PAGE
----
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Erin and I started this morning laughing at ourselves.

More than ever we realized that as life changes some things remain the same:

A negative plus a negative equals a positive.

I intentionally leave things out of place to annoy myself so that I’ll remember to address that task. Obsessive almost to the point of Compulsive Disorder, for years this worked for me.

Erin and I both practice this technique but routinely pick up after one another resulting in, “where in blazes is my stuff?!

Everything Old is New Again.

Sure, shortly after I arrived here I yukked it up when Erin placed the vintage flip-calendar by the television set. I remember thinking, “She’s so old school. My cell is the best organizer ever…”

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Several forgotten appointments and two months later, we both appreciate the gleaming chrome calendar daily. And yet we only today noticed step-by-step instructions to operate the calendar that anywhere else would be intuitively obvious:

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After Two months of turning the calendar thrice daily (once away and then twice toward) it has become our daily inspirational reminder:

 

Food Processor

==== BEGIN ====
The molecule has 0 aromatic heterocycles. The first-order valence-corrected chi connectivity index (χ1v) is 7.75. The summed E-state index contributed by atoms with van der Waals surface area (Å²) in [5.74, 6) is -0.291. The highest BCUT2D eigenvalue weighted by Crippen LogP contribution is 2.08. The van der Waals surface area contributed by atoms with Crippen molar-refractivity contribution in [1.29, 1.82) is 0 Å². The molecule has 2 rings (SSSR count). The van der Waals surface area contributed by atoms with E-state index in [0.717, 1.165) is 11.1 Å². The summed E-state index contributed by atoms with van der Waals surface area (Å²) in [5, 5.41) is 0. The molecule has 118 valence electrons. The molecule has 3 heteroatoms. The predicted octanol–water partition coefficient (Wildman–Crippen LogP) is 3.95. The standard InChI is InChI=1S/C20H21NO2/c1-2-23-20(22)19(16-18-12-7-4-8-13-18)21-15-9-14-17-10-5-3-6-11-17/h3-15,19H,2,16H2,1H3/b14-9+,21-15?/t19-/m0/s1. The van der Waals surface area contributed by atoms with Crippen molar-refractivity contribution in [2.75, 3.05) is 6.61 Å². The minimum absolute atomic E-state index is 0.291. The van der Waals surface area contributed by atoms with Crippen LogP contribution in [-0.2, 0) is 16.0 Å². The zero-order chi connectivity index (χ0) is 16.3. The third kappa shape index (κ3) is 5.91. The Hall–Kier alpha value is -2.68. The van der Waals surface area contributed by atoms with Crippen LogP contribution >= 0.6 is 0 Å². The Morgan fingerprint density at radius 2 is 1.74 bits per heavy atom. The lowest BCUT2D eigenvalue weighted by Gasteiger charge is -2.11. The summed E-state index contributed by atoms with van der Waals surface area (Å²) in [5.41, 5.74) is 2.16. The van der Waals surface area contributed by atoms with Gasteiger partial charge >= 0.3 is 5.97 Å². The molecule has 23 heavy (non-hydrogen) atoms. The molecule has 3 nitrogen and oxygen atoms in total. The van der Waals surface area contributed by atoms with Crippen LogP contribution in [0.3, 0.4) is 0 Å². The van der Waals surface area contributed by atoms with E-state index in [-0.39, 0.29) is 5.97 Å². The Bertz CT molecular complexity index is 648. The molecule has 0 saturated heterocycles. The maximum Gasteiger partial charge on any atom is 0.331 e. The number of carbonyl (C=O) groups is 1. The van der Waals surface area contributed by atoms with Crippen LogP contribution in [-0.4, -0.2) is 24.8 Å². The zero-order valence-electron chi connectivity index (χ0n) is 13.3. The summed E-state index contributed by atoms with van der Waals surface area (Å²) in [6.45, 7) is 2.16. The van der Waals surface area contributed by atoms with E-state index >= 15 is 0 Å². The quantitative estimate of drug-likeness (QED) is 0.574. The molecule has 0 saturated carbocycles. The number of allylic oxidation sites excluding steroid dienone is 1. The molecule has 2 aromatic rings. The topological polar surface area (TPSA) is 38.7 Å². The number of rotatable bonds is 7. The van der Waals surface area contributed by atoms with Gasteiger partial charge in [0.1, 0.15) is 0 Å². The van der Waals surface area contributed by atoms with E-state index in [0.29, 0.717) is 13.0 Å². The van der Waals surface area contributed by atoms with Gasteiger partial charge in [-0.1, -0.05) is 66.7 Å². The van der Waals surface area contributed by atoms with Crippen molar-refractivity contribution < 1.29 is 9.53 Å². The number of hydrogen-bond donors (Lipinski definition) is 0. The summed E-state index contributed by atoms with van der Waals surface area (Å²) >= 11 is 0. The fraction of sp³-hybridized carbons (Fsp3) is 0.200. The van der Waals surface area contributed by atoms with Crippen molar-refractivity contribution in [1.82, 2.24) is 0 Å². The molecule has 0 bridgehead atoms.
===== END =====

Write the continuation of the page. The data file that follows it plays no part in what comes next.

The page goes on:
Making cole slaw for Sunday dinner, Erin asked Ellie to grate some baby carrots.
“No problem,I’ll have it in a minute.” the younger, techno-savvy sister replied. She immediately began taking the 1980’s food processor from the cupboard. Ten minutes later, she was still looking for one part to enable the grating device.
Meanwhile, Ellen wordlessly took the cheese grater from among the other vintage devices displayed on top of the cabinets and began grating the carrots with it.

Fifteen minutes later, Ellie called to Mom, “Where is the pin for the food processor?” After a few more moments Mom replied, “Honey, I haven’t used it in so long I honestly can’t remember. I just use the flat grater that’s in the utensil drawer”

From a few feet away Erin smiled silently as she put the completed slaw in the refrigerator.

From my seat at the island counter I swear I heard Erin thinking, “Wile E. Coyote, Super Genius.”

“History merely repeats itself. It has all been done before. Nothing under the sun is truly new.” Ecclesiastes 1:9 (NLT)

Images courtesy ABSFreepix and E.V.A. Lambert
Roadrunner Clip courtesy Youtube

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Easy Home-Style Tomato Basil Soup

I practice fasting often, not just during the Lenten season. Recently I took up a liquids-only fast, overlooking our exceptionally scanty pantry. Determined to stay on course, I examined the ingredients on a can of tomato soup. Shoving the idea of a toasted cheese sandwich deep down, I quickly noticed the villainous high fructose corn syrup was the second ingredient listed. I put the can back on the shelf and drifted to the refrigerator.

I considered the marvelous turkey vegetable soup I’d made from frozen turkey stock. Chunky with fresh veggies, it was not exactly liquid, so I returned to the pantry. On a different can of tomato soup, I noticed the first ingredient: “Tomato puree (tomato paste and water).” I fast-forwarded from there.

Grabbing a small can of tomato paste and I was off and running with sudden inspiration for a healthier alternative. The result is so fantastic I made it again the next two days. I would have prepared the soup even if I had received the revelation I’d sought ;).